single spreader mast design

Discussion in 'Sailboats' started by Antc, Dec 31, 2014.

  1. Antc
    Joined: Jan 2011
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    Antc Junior Member

    Hello all

    i have an eboat that is having some mods done to it and we want to, make the rig better, the mast is 8.10m high with a single spreader set up and we are looking at widening the shroud base, bringing the shroud base back and widening the spreaders.
    as i understand it the spreaders want to be at the same rake and the same width as the shroud base. with the shroud entry and exit angle to teh spreader being equal.

    what i am struggling what to do with the shroud base.

    It is currently 10deg back from the mast and 800mm wide, the mast pants like a fat dog even with around 25% strain rig tension so we want to change. would widening just it to 1400 be wise or would we also want to rake back more?

    is there an optimum angle for these things ?

  2. gonzo
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    gonzo Senior Member

    Do you have single or double lowers?
  3. Richard Woods
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    Richard Woods Woods Designs

  4. wet feet
    Joined: Nov 2004
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    wet feet Senior Member

    Would it still be categorised as an E boat if you made the change?Or is it not a matter that concerns you?
  5. sharpii2
    Joined: May 2004
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    sharpii2 Senior Member

    Which part of the mast is panting? Above the spreaders? Below the spreaders? Both above and below?

    If it's below the spreaders, widening the shroud base on deck may be all you need to do.

    Widening the spreaders will also cut down on compression loads on the mast, but will require re designing them, giving them a larger section, so they don't buckle, due to their longer length.

    Doing this will create more weight and windage, and make the jenny harder to set (it has to curve around the spreader).
  6. gggGuest
    Joined: Feb 2005
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    gggGuest ...

    The E boat is a pretty numerous and well established boat. They've done a lot of racing miles. It would be suprising to run into a fundamental rig design issue that isn't pretty well understood if this rig is standard. Have you attempted to contact other owners to see how their rigs behave?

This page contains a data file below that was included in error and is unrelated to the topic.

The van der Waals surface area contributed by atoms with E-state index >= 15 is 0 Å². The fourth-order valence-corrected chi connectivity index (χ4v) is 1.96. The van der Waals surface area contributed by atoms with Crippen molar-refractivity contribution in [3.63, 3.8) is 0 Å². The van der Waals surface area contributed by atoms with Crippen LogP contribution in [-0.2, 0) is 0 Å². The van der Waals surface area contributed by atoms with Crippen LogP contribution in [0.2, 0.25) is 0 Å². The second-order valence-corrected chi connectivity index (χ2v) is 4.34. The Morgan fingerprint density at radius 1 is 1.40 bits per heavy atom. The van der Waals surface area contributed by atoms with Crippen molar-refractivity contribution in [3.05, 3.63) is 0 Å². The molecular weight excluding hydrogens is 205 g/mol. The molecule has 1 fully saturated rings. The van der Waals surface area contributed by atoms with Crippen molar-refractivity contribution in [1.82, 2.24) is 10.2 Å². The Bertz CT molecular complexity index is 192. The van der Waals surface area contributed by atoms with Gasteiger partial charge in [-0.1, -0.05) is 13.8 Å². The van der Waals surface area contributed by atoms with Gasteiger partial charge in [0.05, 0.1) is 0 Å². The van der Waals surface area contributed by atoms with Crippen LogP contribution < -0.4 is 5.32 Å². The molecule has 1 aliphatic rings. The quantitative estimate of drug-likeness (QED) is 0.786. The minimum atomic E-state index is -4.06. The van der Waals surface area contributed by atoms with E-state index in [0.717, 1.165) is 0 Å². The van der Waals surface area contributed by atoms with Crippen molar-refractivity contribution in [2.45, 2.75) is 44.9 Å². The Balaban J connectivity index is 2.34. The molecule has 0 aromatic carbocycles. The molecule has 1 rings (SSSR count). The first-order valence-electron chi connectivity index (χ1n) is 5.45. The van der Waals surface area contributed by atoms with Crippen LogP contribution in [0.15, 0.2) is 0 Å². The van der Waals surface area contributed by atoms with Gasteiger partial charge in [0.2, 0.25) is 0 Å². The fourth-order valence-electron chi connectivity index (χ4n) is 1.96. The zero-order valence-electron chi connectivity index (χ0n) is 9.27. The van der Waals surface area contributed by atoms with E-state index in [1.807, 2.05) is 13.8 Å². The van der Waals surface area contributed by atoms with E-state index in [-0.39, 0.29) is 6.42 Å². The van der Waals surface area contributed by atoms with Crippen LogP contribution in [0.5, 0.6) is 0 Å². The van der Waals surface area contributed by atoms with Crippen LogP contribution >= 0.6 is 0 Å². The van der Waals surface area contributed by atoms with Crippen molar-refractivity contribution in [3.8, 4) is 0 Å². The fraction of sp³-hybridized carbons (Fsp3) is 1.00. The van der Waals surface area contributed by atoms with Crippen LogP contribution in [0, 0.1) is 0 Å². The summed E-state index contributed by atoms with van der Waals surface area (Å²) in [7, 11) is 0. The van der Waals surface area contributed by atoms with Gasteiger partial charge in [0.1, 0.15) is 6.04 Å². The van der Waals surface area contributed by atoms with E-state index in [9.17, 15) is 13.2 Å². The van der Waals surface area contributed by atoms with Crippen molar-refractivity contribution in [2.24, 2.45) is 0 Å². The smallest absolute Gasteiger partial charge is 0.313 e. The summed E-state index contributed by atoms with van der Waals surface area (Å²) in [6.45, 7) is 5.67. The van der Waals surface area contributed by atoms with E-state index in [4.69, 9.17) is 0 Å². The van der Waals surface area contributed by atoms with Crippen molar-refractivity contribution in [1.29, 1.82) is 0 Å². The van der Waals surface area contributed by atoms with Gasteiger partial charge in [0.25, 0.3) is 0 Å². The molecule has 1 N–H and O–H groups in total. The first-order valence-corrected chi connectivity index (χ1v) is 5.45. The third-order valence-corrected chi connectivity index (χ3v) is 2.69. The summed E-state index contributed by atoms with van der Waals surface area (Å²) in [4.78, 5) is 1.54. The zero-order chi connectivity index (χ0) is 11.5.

7. SukiSolo
    Joined: Dec 2012
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    SukiSolo Senior Member

    Concur with ggg. It sounds a bit like the mast section itself is too whippy, see what other owners are using. The masthead genoa/jib does not help, compared to fractional, but you have a backstay to aid adjustment. On smaller boats a small increase in mast section usually cures any panting, another alternative being to sleeve the lower part. Simpler in some ways than adding lowers although there is a weight penalty.

    You also need to check what the spreaders are actually doing. Quite easy to get an S bend in the mast upwind with overlong spreaders and even this may cause a bit of panting. Best thing is to get a set of photos from dead astern with the boat going upwind right on the point of needing to reduce sail. Examine the stills and see what shape the mast is deflecting to sideways. If the spreaders are too short everthing opens up too early, too long and an S bend with closed (and closing) slot which is exactly what you don't want especially with a masthead rig.

    Copied from E-Boat rules on the mast.

    7.2 MAST

    7.2.1 The mast shall be made of aluminium alloy extrusion (not less than 90% aluminium content) with a continuous luff groove which shall be an integral part of the extrusion.

    7.2.2 Subject to Rule 7.2.3 the cross section of the mast in the horizontal plane shall be constants throughout its length.

    7.2.3 Within a distance of 1.68 metres of its top end the cross section of the mast may be tapered.

    7.2.4 The untapered fore and aft cross section of the mast shall be not less than 0.105 metre.

    7.2.5 Any external cross section of the mast in the horizontal plane shall be not more than 0.121 metre and not less than 70 millimetres.

    7.2.6 The external radius of the leading edge of the mast shall be not less than 19 millimetres.

    7.2.7 The external section of the mast shall nowhere be concave with the exception of the groove for the mainsail bolt rope.

    7.2.8 The wall thickness of the mast shall not be less than 2.38 millimetres.